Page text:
What are the themes in "Sonnet 130" by William Shakespeare?


Sonnet 130

Asked on

2 Answers | Add Yours

carol-davis's profile pic

Posted on (Answer #2)

"Sonnet 130" by William Shakespeare has  two themes: love for his mistress and admonition for those who need to compare things that are really incomparable. He gives the false comparisons and then tells what he really loves about this person.

How does the poet demonstrate these motifs?

His lover's eyes are different and not as bright as the sun

Her lips are not as red as coral

Snow is white, but her breasts are yellowish white

Her hair is black and wiry

She does not have a blush in her cheeks as roses do

Her breath stinks unlike sweet smelling perfume

Now---The poet loves to hear her voice but music has a more pleasing sound

My mistress  when she walks treads on the ground.

And yet, by heaven, I think my love is rare

As any she belied with false compare.

The lover is human and not a deity.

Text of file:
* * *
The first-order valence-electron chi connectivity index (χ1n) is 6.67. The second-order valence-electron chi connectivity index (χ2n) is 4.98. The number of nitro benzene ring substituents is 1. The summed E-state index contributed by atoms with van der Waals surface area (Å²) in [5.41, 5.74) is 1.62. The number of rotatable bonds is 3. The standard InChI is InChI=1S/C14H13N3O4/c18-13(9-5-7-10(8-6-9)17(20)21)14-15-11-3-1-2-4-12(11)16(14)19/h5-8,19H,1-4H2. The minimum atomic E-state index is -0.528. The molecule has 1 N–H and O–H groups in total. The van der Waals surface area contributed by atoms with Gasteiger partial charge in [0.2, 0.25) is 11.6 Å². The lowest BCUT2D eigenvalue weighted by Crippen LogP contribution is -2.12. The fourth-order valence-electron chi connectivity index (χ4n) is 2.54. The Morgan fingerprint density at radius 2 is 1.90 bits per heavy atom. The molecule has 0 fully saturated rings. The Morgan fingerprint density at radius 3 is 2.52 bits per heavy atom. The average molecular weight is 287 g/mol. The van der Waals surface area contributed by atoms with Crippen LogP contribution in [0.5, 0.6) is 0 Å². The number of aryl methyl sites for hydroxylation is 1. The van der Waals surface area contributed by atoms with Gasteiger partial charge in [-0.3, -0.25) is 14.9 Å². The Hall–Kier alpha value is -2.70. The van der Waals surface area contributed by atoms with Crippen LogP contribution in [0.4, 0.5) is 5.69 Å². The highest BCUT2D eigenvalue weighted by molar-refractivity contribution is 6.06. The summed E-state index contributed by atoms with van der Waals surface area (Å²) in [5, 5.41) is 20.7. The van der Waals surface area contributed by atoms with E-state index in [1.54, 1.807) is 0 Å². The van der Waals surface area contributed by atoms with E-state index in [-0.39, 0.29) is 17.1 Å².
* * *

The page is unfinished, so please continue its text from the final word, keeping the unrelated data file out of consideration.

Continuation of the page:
Despite these unlikely comparisons, the poet believes that his lover is unique and special.

He gives no credence to these comparisons.

The poem seems to be a poem making fun of love poems and the unnecessary comparison that are made in them...an anti-love poem.

sesh's profile pic

Posted on (Answer #1)

  • Platonic love.

Shakespeare mocks at contemporary poems which were embeded with a lot of exagerrated terms on woman's beauty. His notion about love is not based on appearence, he seems in a negligence if appearence because what he worth is heart. Moreover he brings up this concept of platonic love in his poem.

And yet by heaven, I think my love as rare

as any she belied with false compare.

We’ve answered 395,831 questions. We can answer yours, too.

Ask a question